Why each country should forge its own definition of what ethical AI would be

In France, as elsewhere, each country must now decide what it considers an acceptable use of artificial intelligence (AI), to know, for example, whether the use of facial recognition in public spaces should be accepted or prohibited. For Ieva Martinkenaite, director of analytics and artificial intelligence at Scandinavian operator Telenor, public debate is the key to finding a balance between market opportunities and ensuring the ethical use of artificial intelligence.

For the leader, governments have a tough task: ensuring that AI regulations are tailored to their local population. This is what the Norwegian operator is trying to do, which applies artificial intelligence and machine learning models to deliver more personalized and specific sales campaigns to customers, achieve better operational efficiency and optimize its network resources. As the operator’s management knows, these technologies can help fight global warming, for example by turning off antennas when their usage is low.

For Ieva Martinkenaite, also chair of the working group on artificial intelligence of the GSMA (the organization that brings together the main global operators), regulators must take more into account the commercial impact of technologies and the laws that affect them. AI ethics and governance frameworks may look good on paper, but we also need to make sure they are usable in terms of adoption, he notes.

Finding the right balance

In fostering the meaningful adoption of AI in our daily lives, nations must strive to find a “balance” between exploiting market opportunities and ethical use of technology. Noting that technology is constantly evolving, the leader admitted at a symposium in Singapore that it was not always possible for regulations to keep up.

In developing AI regulation in the Old Continent, EU legislators faced several challenges, including how laws governing the ethical use of AI could be introduced without affecting the flow of talent and innovation. he explained. This turned out to be a major hurdle, as some feared the regulations would create too much red tape for businesses. The increasing reliance on IT infrastructures and machine learning frameworks developed by a handful of internet giants, including Amazon, Google and Microsoft or Tencent, Baidu and Alibaba, is also a cause for concern, notes Ieva Martinkenaite.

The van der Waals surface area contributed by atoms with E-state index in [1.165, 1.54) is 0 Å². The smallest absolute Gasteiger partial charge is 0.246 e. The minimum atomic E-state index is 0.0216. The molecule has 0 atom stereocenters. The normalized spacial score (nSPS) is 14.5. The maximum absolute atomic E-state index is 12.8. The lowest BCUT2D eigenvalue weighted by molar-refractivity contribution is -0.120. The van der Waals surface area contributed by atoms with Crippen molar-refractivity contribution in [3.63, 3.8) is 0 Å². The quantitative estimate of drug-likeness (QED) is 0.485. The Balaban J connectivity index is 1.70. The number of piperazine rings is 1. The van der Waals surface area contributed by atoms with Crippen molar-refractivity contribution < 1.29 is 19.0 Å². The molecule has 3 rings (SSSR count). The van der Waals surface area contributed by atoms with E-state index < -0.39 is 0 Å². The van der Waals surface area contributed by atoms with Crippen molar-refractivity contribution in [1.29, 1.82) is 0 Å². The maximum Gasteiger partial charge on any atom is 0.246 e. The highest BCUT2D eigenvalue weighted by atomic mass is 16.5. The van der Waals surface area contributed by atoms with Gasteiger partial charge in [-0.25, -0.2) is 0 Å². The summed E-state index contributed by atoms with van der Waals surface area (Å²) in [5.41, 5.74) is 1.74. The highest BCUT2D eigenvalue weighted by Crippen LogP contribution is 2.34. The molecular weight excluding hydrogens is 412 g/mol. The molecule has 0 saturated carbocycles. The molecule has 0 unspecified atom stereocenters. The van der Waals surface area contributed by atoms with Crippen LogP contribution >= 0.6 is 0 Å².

And remember the perplexity of EU officials about how the region could maintain its sovereignty and independence amid this emerging landscape. Discussions in Brussels focus more specifically on the need to create key technologies for AI in the region, such as data architectures, computing power, storage and machine learning, explains the leader. According to her, in order to create greater technological independence in AI, it is essential that EU governments create incentives and stimulate local investments in the ecosystem.

Benefits at stake

Beyond sovereignty issues, Ieva Martinkenaite calls not to lower our guard against the possible misuse of AI for political purposes. Recently, Michelle Bachelet, the United Nations human rights chief, called for the use of AI to be banned if it violates international human rights law. And he underscored the urgency of assessing and addressing the human rights risks that AI could pose, noting that stricter legislation on its use should be implemented when it poses greater risks to human rights.

“AI can be a force for good, helping companies overcome some of the great challenges of our time. But AI technologies can have negative and even catastrophic effects if they are used without sufficiently taking into account how they affect people’s human rights, ”said the latter, thus agreeing with the position expressed by Ieva. Martinkenaite.

According to the latter, it is now up to each country to determine what ethical AI means. And to note that until the veracity issues related to the analysis of different skin colors and facial features have not been adequately addressed, the use of this artificial intelligence technology should not be implemented without human intervention, without adequate governance or without guarantee. quality. What is the key to this public debate and in-depth reflection on AI? A profit mess for authorities, companies and citizens, promises the head of research at Telenor.

Source: .com

Back to top button